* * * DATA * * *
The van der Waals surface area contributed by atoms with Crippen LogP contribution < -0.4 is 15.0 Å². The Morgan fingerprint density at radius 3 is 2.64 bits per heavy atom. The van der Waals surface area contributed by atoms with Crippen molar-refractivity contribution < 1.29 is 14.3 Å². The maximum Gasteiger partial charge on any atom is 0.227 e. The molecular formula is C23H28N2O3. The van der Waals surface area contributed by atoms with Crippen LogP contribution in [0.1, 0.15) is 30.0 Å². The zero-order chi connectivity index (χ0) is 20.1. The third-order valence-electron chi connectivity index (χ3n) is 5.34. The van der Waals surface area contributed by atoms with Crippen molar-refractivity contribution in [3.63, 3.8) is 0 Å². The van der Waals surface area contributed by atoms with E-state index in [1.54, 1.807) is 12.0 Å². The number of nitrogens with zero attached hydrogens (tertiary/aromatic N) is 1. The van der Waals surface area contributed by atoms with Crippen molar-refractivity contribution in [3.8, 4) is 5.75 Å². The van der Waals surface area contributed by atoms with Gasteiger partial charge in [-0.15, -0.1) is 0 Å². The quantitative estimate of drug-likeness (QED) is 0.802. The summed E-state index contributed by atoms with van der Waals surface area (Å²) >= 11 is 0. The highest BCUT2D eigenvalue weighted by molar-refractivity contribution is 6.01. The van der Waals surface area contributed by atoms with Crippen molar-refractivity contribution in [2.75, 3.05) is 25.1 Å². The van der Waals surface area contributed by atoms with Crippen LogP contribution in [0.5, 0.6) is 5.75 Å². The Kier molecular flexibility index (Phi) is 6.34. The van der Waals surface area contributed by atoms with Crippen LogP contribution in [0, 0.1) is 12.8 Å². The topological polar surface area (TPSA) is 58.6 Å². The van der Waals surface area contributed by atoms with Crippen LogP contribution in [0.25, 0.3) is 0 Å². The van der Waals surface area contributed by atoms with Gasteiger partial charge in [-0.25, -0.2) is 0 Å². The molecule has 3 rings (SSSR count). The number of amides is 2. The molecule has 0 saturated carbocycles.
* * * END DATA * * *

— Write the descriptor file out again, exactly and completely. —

The van der Waals surface area contributed by atoms with Crippen LogP contribution < -0.4 is 15.0 Å². The Morgan fingerprint density at radius 3 is 2.64 bits per heavy atom. The van der Waals surface area contributed by atoms with Crippen molar-refractivity contribution < 1.29 is 14.3 Å². The maximum Gasteiger partial charge on any atom is 0.227 e. The molecular formula is C23H28N2O3. The van der Waals surface area contributed by atoms with Crippen LogP contribution in [0.1, 0.15) is 30.0 Å². The zero-order chi connectivity index (χ0) is 20.1. The third-order valence-electron chi connectivity index (χ3n) is 5.34. The van der Waals surface area contributed by atoms with Crippen molar-refractivity contribution in [3.63, 3.8) is 0 Å². The van der Waals surface area contributed by atoms with E-state index in [1.54, 1.807) is 12.0 Å². The number of nitrogens with zero attached hydrogens (tertiary/aromatic N) is 1. The van der Waals surface area contributed by atoms with Crippen molar-refractivity contribution in [3.8, 4) is 5.75 Å². The van der Waals surface area contributed by atoms with Gasteiger partial charge in [-0.15, -0.1) is 0 Å². The quantitative estimate of drug-likeness (QED) is 0.802. The summed E-state index contributed by atoms with van der Waals surface area (Å²) >= 11 is 0. The highest BCUT2D eigenvalue weighted by molar-refractivity contribution is 6.01. The van der Waals surface area contributed by atoms with Crippen molar-refractivity contribution in [2.75, 3.05) is 25.1 Å². The van der Waals surface area contributed by atoms with Crippen LogP contribution in [0.5, 0.6) is 5.75 Å². The Kier molecular flexibility index (Phi) is 6.34. The van der Waals surface area contributed by atoms with Crippen LogP contribution in [0, 0.1) is 12.8 Å². The topological polar surface area (TPSA) is 58.6 Å². The van der Waals surface area contributed by atoms with Crippen LogP contribution in [0.25, 0.3) is 0 Å². The van der Waals surface area contributed by atoms with Gasteiger partial charge in [-0.25, -0.2) is 0 Å². The molecule has 3 rings (SSSR count). The number of amides is 2. The molecule has 0 saturated carbocycles.